Road Today - - Guest Column: Health -

In or­der to un­der­stand cauda equina syn­drome, you must first be­come fa­mil­iar with the anatomy of the spinal cord. As most of you know, the spinal cord is ba­si­cally an ex­ten­sion of the brain that is lo­cated in the spinal canal. When the spinal cord reaches about the level of the waist it sep­a­rates into a group of long nerves that re­sem­ble a horse’s tail. As a re­sult, anatomists named this area of the spinal cord the cauda equina which lit­er­ally means horses tail in latin.

Cauda equina syn­drome oc­curs when a her­ni­ated disk in the lower back com­presses the en­tire cauda equina. In most cases, pa­tients suf­fer­ing from cauda equina syn­drome will ex­pe­ri­ence mod­er­ate to se­vere pain in the lower back with as­so­ci­ated neu­ro­log­i­cal symp­toms. Sad­dle anes­the­sia which is the pro­gres­sive loss of sen­sa­tion in ar­eas that would typ­i­cally touch a sad­dle such as the in­ner thighs, back of legs and rec­tal re­gion is com­monly re­ported by pa­tients. In ad­di­tion, in­di­vid­u­als may also ex­pe­ri­ence bowel or blad­der dys­func­tion which may in­clude dif­fi­culty with uri­na­tion or in­con­ti­nence.

It is very im­por­tant to seek im­me­di­ate med­i­cal at­ten­tion if you sus­pect that you are ex­pe­ri­enc­ing cauda equina syn­drome as emer­gency de­com­pres­sive surgery may be re­quired to avoid per­ma­nent weak­ness or paral­y­sis of pelvis and lower limbs.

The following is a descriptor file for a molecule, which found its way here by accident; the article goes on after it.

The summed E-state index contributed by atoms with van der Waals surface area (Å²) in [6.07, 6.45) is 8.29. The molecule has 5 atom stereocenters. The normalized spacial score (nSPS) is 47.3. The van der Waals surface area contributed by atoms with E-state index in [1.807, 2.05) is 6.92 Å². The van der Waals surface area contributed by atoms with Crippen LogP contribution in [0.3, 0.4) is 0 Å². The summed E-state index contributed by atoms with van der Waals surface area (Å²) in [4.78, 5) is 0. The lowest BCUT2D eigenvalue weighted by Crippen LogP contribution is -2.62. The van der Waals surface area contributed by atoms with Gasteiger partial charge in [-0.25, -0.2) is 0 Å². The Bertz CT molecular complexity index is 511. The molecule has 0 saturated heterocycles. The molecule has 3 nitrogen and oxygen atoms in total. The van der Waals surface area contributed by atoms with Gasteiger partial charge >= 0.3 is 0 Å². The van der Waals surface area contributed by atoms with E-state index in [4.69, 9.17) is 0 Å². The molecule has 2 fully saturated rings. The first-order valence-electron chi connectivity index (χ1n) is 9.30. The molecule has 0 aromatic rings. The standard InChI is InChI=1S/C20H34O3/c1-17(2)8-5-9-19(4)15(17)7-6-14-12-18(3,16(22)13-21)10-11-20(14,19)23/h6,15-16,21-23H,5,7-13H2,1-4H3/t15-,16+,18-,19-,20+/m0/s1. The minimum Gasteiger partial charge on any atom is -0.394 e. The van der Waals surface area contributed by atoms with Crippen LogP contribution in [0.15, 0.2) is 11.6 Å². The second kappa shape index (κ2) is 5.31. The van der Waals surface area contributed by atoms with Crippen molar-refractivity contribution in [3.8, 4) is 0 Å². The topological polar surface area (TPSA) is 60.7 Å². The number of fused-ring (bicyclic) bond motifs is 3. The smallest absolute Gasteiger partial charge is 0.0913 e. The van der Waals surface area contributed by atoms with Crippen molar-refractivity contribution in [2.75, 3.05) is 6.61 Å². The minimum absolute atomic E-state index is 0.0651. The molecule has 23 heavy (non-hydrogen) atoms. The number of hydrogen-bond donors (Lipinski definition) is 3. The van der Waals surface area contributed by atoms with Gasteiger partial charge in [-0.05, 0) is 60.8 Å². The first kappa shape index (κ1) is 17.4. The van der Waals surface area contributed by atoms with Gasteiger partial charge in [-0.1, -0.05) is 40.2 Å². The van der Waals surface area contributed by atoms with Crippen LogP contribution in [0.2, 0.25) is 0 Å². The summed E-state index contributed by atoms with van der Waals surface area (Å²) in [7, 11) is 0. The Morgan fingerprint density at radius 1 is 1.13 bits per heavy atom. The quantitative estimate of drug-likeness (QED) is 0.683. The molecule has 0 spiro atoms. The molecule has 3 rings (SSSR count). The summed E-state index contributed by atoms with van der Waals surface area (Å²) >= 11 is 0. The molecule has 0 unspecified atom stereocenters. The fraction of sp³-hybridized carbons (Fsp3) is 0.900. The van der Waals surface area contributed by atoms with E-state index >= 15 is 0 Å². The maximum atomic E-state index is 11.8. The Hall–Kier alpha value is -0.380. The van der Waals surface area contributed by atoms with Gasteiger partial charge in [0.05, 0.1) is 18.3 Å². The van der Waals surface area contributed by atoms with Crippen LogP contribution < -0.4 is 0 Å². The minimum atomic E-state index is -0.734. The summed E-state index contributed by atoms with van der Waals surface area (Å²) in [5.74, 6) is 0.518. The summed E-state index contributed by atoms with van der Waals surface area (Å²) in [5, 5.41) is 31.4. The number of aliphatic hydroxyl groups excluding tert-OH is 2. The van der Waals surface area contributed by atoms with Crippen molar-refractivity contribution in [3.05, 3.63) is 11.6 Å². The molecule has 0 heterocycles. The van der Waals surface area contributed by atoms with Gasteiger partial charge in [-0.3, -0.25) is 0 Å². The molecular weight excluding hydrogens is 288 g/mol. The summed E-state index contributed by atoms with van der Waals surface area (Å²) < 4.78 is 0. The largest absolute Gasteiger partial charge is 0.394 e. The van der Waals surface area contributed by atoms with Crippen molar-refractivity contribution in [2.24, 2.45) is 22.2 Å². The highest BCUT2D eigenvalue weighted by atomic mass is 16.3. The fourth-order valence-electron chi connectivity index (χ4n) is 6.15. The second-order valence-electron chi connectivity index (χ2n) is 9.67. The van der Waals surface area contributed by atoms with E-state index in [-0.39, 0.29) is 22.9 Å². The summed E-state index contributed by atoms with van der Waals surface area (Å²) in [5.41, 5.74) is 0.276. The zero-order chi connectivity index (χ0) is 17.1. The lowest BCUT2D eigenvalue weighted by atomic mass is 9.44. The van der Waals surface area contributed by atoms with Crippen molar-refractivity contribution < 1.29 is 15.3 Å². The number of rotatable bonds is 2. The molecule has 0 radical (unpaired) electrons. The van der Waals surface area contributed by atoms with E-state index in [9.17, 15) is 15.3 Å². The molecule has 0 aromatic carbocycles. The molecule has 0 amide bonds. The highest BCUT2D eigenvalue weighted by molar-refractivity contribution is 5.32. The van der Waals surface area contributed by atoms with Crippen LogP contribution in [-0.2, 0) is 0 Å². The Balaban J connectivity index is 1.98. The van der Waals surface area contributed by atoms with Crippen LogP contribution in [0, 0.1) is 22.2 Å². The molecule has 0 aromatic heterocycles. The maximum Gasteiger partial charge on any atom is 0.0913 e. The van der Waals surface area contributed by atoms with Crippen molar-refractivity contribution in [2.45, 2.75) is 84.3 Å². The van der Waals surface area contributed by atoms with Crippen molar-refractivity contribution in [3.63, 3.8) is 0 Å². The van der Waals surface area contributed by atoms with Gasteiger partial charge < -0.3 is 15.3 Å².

In most cases, your doc­tor will be able to di­ag­no­sis cauda equina syn­drome by tak­ing a de­tailed med­i­cal his­tory and per­form­ing a phys­i­cal ex­am­i­na­tion. If needed, your doc­tor will also or­der di­ag­nos­tic tests such as CT scans and MRI to bet­ter vi­su­al­ize the in­jured area.

Surgery to fix cauda equina syn­drome usu­ally in­volves a sur­geon re­mov­ing parts of the her­ni­ated disc that are press­ing the nerves in or­der to re­lieve pres­sure. How­ever, if surgery is not re­quired, con­ser­va­tive treat­ment such as phys­i­cal ther­apy, mas­sage and chi­ro­prac­tic may be rec­om­mended. To add to this, medications to re­duce pain, in­fla­tion and mus­cle

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